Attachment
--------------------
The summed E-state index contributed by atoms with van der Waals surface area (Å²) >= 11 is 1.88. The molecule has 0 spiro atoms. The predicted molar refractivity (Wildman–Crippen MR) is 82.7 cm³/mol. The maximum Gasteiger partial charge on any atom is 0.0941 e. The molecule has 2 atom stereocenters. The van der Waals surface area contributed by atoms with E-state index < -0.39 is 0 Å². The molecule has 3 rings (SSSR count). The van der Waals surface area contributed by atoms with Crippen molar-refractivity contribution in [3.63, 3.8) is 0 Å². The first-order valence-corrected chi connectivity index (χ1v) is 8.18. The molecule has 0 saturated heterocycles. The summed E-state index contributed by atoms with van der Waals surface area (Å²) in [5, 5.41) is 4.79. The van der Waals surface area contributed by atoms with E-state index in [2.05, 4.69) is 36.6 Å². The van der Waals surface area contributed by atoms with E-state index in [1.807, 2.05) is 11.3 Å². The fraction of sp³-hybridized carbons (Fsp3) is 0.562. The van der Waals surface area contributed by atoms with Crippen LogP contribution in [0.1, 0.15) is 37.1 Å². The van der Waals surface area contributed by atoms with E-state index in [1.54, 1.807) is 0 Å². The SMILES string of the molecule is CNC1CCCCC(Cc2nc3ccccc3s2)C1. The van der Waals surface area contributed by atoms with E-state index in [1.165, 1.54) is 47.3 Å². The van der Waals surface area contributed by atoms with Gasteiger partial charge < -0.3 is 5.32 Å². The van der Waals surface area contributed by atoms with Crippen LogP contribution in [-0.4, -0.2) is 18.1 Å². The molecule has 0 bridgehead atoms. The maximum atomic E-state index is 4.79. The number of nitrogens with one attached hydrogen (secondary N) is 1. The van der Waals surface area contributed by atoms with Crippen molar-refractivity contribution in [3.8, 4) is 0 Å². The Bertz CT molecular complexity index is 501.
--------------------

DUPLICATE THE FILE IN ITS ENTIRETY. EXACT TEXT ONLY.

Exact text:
The summed E-state index contributed by atoms with van der Waals surface area (Å²) >= 11 is 1.88. The molecule has 0 spiro atoms. The predicted molar refractivity (Wildman–Crippen MR) is 82.7 cm³/mol. The maximum Gasteiger partial charge on any atom is 0.0941 e. The molecule has 2 atom stereocenters. The van der Waals surface area contributed by atoms with E-state index < -0.39 is 0 Å². The molecule has 3 rings (SSSR count). The van der Waals surface area contributed by atoms with Crippen molar-refractivity contribution in [3.63, 3.8) is 0 Å². The first-order valence-corrected chi connectivity index (χ1v) is 8.18. The molecule has 0 saturated heterocycles. The summed E-state index contributed by atoms with van der Waals surface area (Å²) in [5, 5.41) is 4.79. The van der Waals surface area contributed by atoms with E-state index in [2.05, 4.69) is 36.6 Å². The van der Waals surface area contributed by atoms with E-state index in [1.807, 2.05) is 11.3 Å². The fraction of sp³-hybridized carbons (Fsp3) is 0.562. The van der Waals surface area contributed by atoms with Crippen LogP contribution in [0.1, 0.15) is 37.1 Å². The van der Waals surface area contributed by atoms with E-state index in [1.54, 1.807) is 0 Å². The SMILES string of the molecule is CNC1CCCCC(Cc2nc3ccccc3s2)C1. The van der Waals surface area contributed by atoms with E-state index in [1.165, 1.54) is 47.3 Å². The van der Waals surface area contributed by atoms with Gasteiger partial charge < -0.3 is 5.32 Å². The van der Waals surface area contributed by atoms with Crippen LogP contribution in [-0.4, -0.2) is 18.1 Å². The molecule has 0 bridgehead atoms. The maximum atomic E-state index is 4.79. The number of nitrogens with one attached hydrogen (secondary N) is 1. The van der Waals surface area contributed by atoms with Crippen molar-refractivity contribution in [3.8, 4) is 0 Å². The Bertz CT molecular complexity index is 501.